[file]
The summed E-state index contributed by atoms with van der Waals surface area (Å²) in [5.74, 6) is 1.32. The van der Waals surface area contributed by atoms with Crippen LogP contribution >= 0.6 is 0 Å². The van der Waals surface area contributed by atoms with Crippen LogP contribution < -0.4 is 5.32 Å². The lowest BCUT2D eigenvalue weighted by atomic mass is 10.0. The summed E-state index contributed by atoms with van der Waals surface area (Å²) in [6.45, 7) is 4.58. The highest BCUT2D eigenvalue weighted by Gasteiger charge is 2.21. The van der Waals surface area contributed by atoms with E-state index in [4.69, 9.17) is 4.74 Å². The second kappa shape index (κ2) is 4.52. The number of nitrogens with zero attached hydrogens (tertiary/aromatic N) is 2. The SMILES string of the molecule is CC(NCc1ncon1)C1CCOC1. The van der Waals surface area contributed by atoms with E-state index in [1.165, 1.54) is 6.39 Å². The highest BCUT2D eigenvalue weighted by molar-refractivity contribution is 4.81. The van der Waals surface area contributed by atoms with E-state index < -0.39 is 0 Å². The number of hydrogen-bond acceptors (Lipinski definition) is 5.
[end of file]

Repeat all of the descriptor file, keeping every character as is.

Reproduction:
The summed E-state index contributed by atoms with van der Waals surface area (Å²) in [5.74, 6) is 1.32. The van der Waals surface area contributed by atoms with Crippen LogP contribution >= 0.6 is 0 Å². The van der Waals surface area contributed by atoms with Crippen LogP contribution < -0.4 is 5.32 Å². The lowest BCUT2D eigenvalue weighted by atomic mass is 10.0. The summed E-state index contributed by atoms with van der Waals surface area (Å²) in [6.45, 7) is 4.58. The highest BCUT2D eigenvalue weighted by Gasteiger charge is 2.21. The van der Waals surface area contributed by atoms with E-state index in [4.69, 9.17) is 4.74 Å². The second kappa shape index (κ2) is 4.52. The number of nitrogens with zero attached hydrogens (tertiary/aromatic N) is 2. The SMILES string of the molecule is CC(NCc1ncon1)C1CCOC1. The van der Waals surface area contributed by atoms with E-state index in [1.165, 1.54) is 6.39 Å². The highest BCUT2D eigenvalue weighted by molar-refractivity contribution is 4.81. The van der Waals surface area contributed by atoms with E-state index < -0.39 is 0 Å². The number of hydrogen-bond acceptors (Lipinski definition) is 5.